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-   -   NYT: How Meaningful Is Prediabetes for Older Adults? (http://forum.lowcarber.org/showthread.php?t=484815)

SabreCat50 Sun, Mar-07-21 08:09

NYT: How Meaningful Is Prediabetes for Older Adults?
 
"A new study indicates that the condition might be less of a worry than once believed."

https://www.nytimes.com/2021/02/23/...tes-selvin.html

Interesting piece. I'll be interested in seeing what others think about it.

GRB5111 Sun, Mar-07-21 10:43

My thoughts are Susan Weinberg was already taking 2 drugs for HBP, a statin, and another drug for Osteoporosis. She had the classic symptoms of Metabolic Syndrome. The HbA1C reading should not have been a surprise. People with these symptoms travel down a path leading to T2D eventually unless they change lifestyle, which starts with foods consumed.

This article is not controversial, but the situation could be represented more accurately, particularly when A1C levels have been gradually lowered to represent pre- or full T2D over the years. Similar to how high blood pressure confirmation has been lowered from 140/90 to above 120/80. The long shadow cast by pharmaceutical giants lurking in the background is quite clear.

When people start exhibiting symptoms of Metabolic Syndrome (MetS), and I was one quite a few years ago, there are actions that can be taken to completely eliminate those symptoms; yet, there are two problems that cloud the issue today. The first is that these symptoms are treated as separate diseases rather than symptoms of MetS that can be controlled and eliminated through targeted lifestyle changes favoring foods consumed first. Doctors freely prescribe drugs encouraged by highly profitable Pharma that never treat the root cause and often cause damaging side effects.

The second is that the ADA message is still quite unhelpful and by its lack of a strong message communicating actions which can be taken to control this condition. This dynamic leads to a very confusing cascade of contradictory information based on false beliefs supported by the medical, nutritional, and pharmaceutical communities. How one navigates through this jungle without doing their own research to go against the grain is baffling and alarming.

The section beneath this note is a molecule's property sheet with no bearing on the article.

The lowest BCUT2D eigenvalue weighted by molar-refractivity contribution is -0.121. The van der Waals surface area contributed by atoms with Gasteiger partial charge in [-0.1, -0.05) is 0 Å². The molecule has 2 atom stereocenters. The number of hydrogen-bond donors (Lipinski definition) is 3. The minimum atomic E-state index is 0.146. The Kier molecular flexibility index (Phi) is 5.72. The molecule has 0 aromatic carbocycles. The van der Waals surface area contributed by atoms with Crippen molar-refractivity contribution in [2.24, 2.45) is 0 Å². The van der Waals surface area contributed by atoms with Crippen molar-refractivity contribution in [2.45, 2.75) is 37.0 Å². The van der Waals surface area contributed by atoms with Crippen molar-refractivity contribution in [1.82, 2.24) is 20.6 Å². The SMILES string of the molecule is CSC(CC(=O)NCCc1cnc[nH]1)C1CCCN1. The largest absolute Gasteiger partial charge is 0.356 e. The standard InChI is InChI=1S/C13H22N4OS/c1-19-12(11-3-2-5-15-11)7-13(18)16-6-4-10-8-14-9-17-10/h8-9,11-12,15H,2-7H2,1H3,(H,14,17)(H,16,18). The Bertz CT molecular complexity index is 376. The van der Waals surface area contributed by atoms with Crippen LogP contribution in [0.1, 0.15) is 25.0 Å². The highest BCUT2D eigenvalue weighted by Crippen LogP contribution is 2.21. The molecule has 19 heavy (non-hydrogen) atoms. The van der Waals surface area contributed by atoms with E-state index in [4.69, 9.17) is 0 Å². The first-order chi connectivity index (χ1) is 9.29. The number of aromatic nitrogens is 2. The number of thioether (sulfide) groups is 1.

BawdyWench Mon, Mar-08-21 06:01

Quote:
Originally Posted by GRB5111
This article is not controversial, but the situation could be represented more accurately, particularly when A1C levels have been gradually lowered to represent pre- or full T2D over the years. Similar to how high blood pressure confirmation has been lowered from 140/90 to above 120/80. The long shadow cast by pharmaceutical giants lurking in the background is quite clear.

...

How one navigates through this jungle without doing their own research to go against the grain is baffling and alarming.

Regarding the first point, hubby recently got his first A1C and it was 6.4, very top of the range for pre-diabetes, with an average level of 137. His doc loves prescribing meds and I told hubby that he needs to get back on the LC wagon pronto to avoid meds. After the test he got a note from his doc saying his level was "fine" and that he can lower the number through lifestyle changes. Hallelujah!

Your second point about doing your own research is spot on, except that some people wouldn't know where to start other than by talking to their doctors or listening to TV commercials. A lot of older adults are not computer-savvy and are unable to delve into these issues. It's sad, really, that the ranges keep getting lowered so that they can get more people on meds. I think the normal reading for cholesterol used to be something like 250.

GRB5111 Mon, Mar-08-21 09:29

Bawdy - Glad to hear your husband's doctor supports lifestyle modifications. That's huge. It's empowering to know that your physician supports the fact that you can fix yourself with some changes and what appear to be sacrifices at first; yet, later become very satisfactory and healthy adaptations.

Yes, it is alarming that many don't know where to start, especially if/ when they realize that the authorities they've relied on for so long can be so wrong. The ADA could be a beacon on this topic, but is completely unhelpful. The doctors that treat us rely on the ADA for lifestyle guidelines and Pharma for the drugs to prescribe. Wow.

deirdra Mon, Mar-08-21 11:10

Quote:
Originally Posted by BawdyWench
It's sad, really, that the ranges keep getting lowered so that they can get more people on meds. I think the normal reading for cholesterol used to be something like 250.